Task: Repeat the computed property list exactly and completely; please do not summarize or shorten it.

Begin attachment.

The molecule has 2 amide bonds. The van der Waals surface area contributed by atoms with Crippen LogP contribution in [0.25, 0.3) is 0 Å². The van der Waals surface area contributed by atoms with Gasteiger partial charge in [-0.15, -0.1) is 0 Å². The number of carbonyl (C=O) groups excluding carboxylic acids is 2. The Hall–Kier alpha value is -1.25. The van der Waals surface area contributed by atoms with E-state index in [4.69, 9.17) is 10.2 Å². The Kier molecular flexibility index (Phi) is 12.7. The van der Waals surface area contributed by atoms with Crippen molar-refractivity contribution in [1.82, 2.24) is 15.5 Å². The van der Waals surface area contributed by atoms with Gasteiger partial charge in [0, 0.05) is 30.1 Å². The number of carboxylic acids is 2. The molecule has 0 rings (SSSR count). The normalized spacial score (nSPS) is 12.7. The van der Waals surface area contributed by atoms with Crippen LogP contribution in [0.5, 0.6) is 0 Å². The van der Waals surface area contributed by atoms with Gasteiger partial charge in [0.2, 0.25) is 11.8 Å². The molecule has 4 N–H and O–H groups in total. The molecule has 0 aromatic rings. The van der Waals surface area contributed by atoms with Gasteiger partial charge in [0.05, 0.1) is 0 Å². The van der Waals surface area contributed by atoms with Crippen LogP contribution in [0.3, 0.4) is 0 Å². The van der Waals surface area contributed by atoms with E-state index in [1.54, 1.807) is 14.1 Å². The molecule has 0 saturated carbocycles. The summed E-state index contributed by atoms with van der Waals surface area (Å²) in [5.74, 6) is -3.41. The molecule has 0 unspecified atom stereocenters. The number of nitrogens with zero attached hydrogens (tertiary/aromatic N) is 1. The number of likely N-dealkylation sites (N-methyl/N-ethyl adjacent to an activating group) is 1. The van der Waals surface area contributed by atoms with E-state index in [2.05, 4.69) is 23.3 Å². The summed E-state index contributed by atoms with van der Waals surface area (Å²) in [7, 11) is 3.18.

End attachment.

The molecule has 2 amide bonds. The van der Waals surface area contributed by atoms with Crippen LogP contribution in [0.25, 0.3) is 0 Å². The van der Waals surface area contributed by atoms with Gasteiger partial charge in [-0.15, -0.1) is 0 Å². The number of carbonyl (C=O) groups excluding carboxylic acids is 2. The Hall–Kier alpha value is -1.25. The van der Waals surface area contributed by atoms with E-state index in [4.69, 9.17) is 10.2 Å². The Kier molecular flexibility index (Phi) is 12.7. The van der Waals surface area contributed by atoms with Crippen molar-refractivity contribution in [1.82, 2.24) is 15.5 Å². The van der Waals surface area contributed by atoms with Gasteiger partial charge in [0, 0.05) is 30.1 Å². The number of carboxylic acids is 2. The molecule has 0 rings (SSSR count). The normalized spacial score (nSPS) is 12.7. The van der Waals surface area contributed by atoms with Crippen LogP contribution in [0.5, 0.6) is 0 Å². The van der Waals surface area contributed by atoms with Gasteiger partial charge in [0.2, 0.25) is 11.8 Å². The molecule has 4 N–H and O–H groups in total. The molecule has 0 aromatic rings. The van der Waals surface area contributed by atoms with Gasteiger partial charge in [0.05, 0.1) is 0 Å². The van der Waals surface area contributed by atoms with Crippen LogP contribution in [0.3, 0.4) is 0 Å². The van der Waals surface area contributed by atoms with E-state index in [1.54, 1.807) is 14.1 Å². The molecule has 0 saturated carbocycles. The summed E-state index contributed by atoms with van der Waals surface area (Å²) in [5.74, 6) is -3.41. The molecule has 0 unspecified atom stereocenters. The number of nitrogens with zero attached hydrogens (tertiary/aromatic N) is 1. The number of likely N-dealkylation sites (N-methyl/N-ethyl adjacent to an activating group) is 1. The van der Waals surface area contributed by atoms with E-state index in [2.05, 4.69) is 23.3 Å². The summed E-state index contributed by atoms with van der Waals surface area (Å²) in [7, 11) is 3.18.